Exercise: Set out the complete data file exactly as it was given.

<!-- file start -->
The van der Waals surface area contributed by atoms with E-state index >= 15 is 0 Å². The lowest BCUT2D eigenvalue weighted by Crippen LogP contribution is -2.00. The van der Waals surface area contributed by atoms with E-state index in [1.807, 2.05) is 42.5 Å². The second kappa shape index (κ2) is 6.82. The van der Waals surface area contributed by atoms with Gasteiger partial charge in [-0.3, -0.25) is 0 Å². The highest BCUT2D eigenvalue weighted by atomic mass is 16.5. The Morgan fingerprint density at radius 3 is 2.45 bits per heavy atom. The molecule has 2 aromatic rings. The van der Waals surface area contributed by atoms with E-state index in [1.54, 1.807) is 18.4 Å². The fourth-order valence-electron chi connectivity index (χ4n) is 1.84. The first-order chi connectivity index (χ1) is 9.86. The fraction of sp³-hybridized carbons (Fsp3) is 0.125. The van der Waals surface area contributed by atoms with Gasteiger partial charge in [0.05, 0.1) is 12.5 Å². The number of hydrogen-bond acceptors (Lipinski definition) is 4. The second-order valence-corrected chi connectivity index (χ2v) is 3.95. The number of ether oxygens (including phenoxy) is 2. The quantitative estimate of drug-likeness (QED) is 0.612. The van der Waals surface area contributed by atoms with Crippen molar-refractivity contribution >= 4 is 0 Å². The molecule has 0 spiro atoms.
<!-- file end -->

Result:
The van der Waals surface area contributed by atoms with E-state index >= 15 is 0 Å². The lowest BCUT2D eigenvalue weighted by Crippen LogP contribution is -2.00. The van der Waals surface area contributed by atoms with E-state index in [1.807, 2.05) is 42.5 Å². The second kappa shape index (κ2) is 6.82. The van der Waals surface area contributed by atoms with Gasteiger partial charge in [-0.3, -0.25) is 0 Å². The highest BCUT2D eigenvalue weighted by atomic mass is 16.5. The Morgan fingerprint density at radius 3 is 2.45 bits per heavy atom. The molecule has 2 aromatic rings. The van der Waals surface area contributed by atoms with E-state index in [1.54, 1.807) is 18.4 Å². The fourth-order valence-electron chi connectivity index (χ4n) is 1.84. The first-order chi connectivity index (χ1) is 9.86. The fraction of sp³-hybridized carbons (Fsp3) is 0.125. The van der Waals surface area contributed by atoms with Gasteiger partial charge in [0.05, 0.1) is 12.5 Å². The number of hydrogen-bond acceptors (Lipinski definition) is 4. The second-order valence-corrected chi connectivity index (χ2v) is 3.95. The number of ether oxygens (including phenoxy) is 2. The quantitative estimate of drug-likeness (QED) is 0.612. The van der Waals surface area contributed by atoms with Crippen molar-refractivity contribution >= 4 is 0 Å². The molecule has 0 spiro atoms.